IADC tasks operators on drilling efficiency, environmental protection
The International Association of Drilling Contractors (IADC) Nigeria chapter, has charged practitioners to improve drilling efficiency, safety standards and environmental protection in the country.
The association reminded members not to lose focus on the technical aim of forming the organization, which was centred on promoting advocacy for sensible regulation, relations with regulatory agencies to improve the relevance of the government’s policies and legislations.
The Chairman, IADC Nigeria chapter, Chukwudi Enwereji gave the charge at the association’s 10th yearly general meeting which was held in Lagos.
Enwereji called on members to commit to professionalism, adding that the 2022 African drilling conference in Ghana would require avenues to explore business opportunities.
He said: “It is time to promote indigenous African exhibitors for our conferences, to take advantage of a ripe energy market on the continent. Oil markets have stabilised with demand now expected to reach pre-pandemic levels in 2022. According to OPEC projections, after the recovery, global oil demand is expected to grow further to 104.4 million barrels per day by 2026.
“In the wider energy perspective, the oil will remain the number one fuel in the energy mix until 2045. Even though wind and solar energy will see by far the highest growth in this time frame, questions around evolving policies and technologies mean that the long-term energy outlook remains uncertain.”
He further said: “As oil prices rally around the $80 per barrel mark, we are set to see activity loaded 2022. There is a slight increase in the number of active rigs within the country. We have moved from 10 active rigs in February to 16 active rigs at the end of August 2021. As the first vaccine rollout was largely successful, most organizations have gone back to work.
“We have 10 jack-up rigs in the shallow water space, three of them are active, one more is set to commence work by December this year, while about five Jack-up rigs are on standby with one stack.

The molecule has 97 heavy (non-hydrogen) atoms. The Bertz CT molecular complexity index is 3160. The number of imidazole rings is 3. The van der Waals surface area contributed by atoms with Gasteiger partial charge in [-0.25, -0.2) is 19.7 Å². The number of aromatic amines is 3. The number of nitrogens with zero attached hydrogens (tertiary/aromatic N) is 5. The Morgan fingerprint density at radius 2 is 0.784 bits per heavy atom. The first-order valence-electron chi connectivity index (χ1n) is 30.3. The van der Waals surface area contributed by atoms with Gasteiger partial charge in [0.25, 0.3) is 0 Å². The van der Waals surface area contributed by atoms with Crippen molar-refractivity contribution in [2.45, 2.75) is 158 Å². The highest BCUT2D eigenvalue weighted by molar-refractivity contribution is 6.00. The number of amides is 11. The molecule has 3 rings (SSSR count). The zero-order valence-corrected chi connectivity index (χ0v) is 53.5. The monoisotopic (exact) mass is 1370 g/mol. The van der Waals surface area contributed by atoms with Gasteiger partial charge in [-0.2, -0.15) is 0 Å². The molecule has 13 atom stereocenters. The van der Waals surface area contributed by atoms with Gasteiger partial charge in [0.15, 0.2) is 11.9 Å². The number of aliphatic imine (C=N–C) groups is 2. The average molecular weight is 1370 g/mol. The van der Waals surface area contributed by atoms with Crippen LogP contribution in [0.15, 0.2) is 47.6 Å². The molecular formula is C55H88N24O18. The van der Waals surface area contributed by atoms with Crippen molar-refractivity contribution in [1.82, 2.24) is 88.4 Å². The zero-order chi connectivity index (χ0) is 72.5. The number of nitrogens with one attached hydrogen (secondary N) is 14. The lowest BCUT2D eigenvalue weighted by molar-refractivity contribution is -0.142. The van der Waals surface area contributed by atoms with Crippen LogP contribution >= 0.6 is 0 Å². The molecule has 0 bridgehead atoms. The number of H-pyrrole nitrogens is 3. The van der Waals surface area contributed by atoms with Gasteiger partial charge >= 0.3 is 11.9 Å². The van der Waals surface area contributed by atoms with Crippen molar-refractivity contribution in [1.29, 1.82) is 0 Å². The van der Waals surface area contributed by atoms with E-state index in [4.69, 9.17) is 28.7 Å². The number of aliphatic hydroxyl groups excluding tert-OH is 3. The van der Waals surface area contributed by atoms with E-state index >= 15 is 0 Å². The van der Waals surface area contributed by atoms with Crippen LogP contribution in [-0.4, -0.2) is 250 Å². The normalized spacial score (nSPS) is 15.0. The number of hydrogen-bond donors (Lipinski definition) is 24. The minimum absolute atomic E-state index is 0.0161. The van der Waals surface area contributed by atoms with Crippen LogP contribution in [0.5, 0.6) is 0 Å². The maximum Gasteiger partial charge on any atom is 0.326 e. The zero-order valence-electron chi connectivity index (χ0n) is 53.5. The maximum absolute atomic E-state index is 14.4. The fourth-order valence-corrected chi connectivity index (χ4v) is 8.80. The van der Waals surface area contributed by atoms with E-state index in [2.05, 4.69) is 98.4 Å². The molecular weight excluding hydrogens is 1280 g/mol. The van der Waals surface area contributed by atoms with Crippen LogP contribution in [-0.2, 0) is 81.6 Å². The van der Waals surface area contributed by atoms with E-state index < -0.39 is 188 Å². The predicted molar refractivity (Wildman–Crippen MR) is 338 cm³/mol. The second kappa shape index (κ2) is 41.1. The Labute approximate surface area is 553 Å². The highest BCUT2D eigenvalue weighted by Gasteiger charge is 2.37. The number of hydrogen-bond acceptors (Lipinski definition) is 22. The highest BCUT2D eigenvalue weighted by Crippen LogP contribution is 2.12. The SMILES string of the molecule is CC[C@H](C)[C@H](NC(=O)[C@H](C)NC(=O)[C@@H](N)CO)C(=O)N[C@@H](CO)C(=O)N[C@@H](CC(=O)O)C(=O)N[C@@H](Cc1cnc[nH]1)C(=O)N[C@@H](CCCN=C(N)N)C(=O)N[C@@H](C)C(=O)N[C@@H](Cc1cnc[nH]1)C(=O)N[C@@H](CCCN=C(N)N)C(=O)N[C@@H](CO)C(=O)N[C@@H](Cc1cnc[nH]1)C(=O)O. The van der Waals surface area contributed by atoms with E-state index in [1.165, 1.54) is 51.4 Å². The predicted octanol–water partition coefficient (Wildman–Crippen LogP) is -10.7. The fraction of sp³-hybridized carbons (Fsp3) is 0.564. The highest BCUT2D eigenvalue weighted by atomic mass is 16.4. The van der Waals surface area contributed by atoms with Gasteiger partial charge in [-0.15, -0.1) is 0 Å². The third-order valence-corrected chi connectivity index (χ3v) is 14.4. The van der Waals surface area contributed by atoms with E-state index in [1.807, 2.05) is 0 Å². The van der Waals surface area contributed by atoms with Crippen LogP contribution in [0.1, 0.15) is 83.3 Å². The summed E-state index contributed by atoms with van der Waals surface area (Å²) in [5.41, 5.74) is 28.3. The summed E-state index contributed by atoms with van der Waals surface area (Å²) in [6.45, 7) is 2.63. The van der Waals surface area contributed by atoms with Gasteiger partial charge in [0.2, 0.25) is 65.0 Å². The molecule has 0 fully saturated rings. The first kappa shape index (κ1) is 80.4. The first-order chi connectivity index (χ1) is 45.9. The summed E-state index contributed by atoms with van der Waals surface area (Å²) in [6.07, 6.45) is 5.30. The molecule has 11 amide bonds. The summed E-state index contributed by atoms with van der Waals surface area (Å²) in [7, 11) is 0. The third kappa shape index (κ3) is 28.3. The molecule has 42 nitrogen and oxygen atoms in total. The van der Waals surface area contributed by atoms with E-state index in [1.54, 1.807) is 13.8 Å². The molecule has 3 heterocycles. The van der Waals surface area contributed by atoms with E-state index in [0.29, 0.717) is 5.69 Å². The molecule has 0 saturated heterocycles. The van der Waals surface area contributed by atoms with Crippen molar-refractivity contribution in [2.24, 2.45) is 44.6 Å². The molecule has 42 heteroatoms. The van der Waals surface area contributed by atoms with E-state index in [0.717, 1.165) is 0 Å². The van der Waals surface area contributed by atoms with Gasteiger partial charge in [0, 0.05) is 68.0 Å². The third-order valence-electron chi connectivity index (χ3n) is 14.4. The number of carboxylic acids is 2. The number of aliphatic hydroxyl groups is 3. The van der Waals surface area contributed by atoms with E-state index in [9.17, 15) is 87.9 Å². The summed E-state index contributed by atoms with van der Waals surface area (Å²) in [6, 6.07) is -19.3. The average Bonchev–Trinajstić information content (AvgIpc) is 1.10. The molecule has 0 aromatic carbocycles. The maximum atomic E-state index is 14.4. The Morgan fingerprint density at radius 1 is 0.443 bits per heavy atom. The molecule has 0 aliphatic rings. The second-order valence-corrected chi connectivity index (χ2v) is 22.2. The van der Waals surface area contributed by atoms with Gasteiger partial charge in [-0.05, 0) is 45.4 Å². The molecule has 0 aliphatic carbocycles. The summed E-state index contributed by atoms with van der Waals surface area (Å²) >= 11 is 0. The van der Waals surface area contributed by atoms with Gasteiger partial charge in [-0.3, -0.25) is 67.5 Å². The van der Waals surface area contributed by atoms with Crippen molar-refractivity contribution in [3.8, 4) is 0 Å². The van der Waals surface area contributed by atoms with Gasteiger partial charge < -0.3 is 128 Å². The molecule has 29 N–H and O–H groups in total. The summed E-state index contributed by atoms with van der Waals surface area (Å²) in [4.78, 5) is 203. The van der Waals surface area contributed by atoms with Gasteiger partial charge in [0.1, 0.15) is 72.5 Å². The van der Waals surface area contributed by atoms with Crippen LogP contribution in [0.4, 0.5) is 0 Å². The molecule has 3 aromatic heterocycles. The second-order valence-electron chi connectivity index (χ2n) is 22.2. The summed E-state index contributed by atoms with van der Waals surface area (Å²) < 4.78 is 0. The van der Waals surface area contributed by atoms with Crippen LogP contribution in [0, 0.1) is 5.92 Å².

“The swamp market has a total of 12 rigs in the country with two active rigs, three on standby and another seven stacked. In the Deepwater space, we have only one active Drillship in-country.”
The Chairman lauded members for their commitment to promote the association, adding that there is still room for improvement.
He explained that it is certain that the global population will expand, and economies will grow, coupled with an ambition to address energy poverty and provide energy access for all, stressing this means the demand for energy will rise significantly.
In his remarks, HSE Supervisor, OES Energy Services Limited, Appeal Ofoh, who spoke on “Covid-19 –extending the herding effects,” noted that the pandemic altered the dynamics of rig operations.
He however called for modification of past procedures and improved social cohesion among members.
“Members should come together as herds to be cohesive and collectively confront challenges facing drilling contractors,” he said.
On his part, the association vice-chairman, Valentine Iheasirim, emphasised conformity to standardisation of rigs operations to minimise risks.
He noted that deep-water rig operations should not involve human interactions but automation for a safe working environment even though it is capital intensive.
Iheasirim pledged that the association will continue to push for a safe working environment for workers.